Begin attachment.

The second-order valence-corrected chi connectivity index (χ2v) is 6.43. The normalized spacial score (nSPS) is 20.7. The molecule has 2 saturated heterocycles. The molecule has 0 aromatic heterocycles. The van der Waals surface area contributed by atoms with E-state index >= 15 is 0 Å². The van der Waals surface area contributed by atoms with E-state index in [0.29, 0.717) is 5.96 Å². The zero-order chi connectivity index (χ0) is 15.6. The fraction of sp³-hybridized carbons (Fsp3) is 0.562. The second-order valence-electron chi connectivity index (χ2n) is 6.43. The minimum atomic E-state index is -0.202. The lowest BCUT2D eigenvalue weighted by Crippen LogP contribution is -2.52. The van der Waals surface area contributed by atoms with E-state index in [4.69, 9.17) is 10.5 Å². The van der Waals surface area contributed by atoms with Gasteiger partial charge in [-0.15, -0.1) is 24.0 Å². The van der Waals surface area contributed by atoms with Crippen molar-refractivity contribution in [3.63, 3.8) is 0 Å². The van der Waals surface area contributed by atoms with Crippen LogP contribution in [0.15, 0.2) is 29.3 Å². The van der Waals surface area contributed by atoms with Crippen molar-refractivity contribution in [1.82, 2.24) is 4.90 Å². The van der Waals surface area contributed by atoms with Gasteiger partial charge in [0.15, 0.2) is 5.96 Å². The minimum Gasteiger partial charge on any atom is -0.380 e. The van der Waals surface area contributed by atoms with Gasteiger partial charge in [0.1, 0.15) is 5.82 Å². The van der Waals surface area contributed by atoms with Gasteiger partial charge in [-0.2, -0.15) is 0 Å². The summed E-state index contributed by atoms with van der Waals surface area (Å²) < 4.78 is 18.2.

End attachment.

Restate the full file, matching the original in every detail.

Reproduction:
The second-order valence-corrected chi connectivity index (χ2v) is 6.43. The normalized spacial score (nSPS) is 20.7. The molecule has 2 saturated heterocycles. The molecule has 0 aromatic heterocycles. The van der Waals surface area contributed by atoms with E-state index >= 15 is 0 Å². The van der Waals surface area contributed by atoms with E-state index in [0.29, 0.717) is 5.96 Å². The zero-order chi connectivity index (χ0) is 15.6. The fraction of sp³-hybridized carbons (Fsp3) is 0.562. The second-order valence-electron chi connectivity index (χ2n) is 6.43. The minimum atomic E-state index is -0.202. The lowest BCUT2D eigenvalue weighted by Crippen LogP contribution is -2.52. The van der Waals surface area contributed by atoms with E-state index in [4.69, 9.17) is 10.5 Å². The van der Waals surface area contributed by atoms with Gasteiger partial charge in [-0.15, -0.1) is 24.0 Å². The van der Waals surface area contributed by atoms with Crippen molar-refractivity contribution in [3.63, 3.8) is 0 Å². The van der Waals surface area contributed by atoms with Crippen LogP contribution in [0.15, 0.2) is 29.3 Å². The van der Waals surface area contributed by atoms with Crippen molar-refractivity contribution in [1.82, 2.24) is 4.90 Å². The van der Waals surface area contributed by atoms with Gasteiger partial charge in [0.15, 0.2) is 5.96 Å². The minimum Gasteiger partial charge on any atom is -0.380 e. The van der Waals surface area contributed by atoms with Gasteiger partial charge in [0.1, 0.15) is 5.82 Å². The van der Waals surface area contributed by atoms with Gasteiger partial charge in [-0.2, -0.15) is 0 Å². The summed E-state index contributed by atoms with van der Waals surface area (Å²) < 4.78 is 18.2.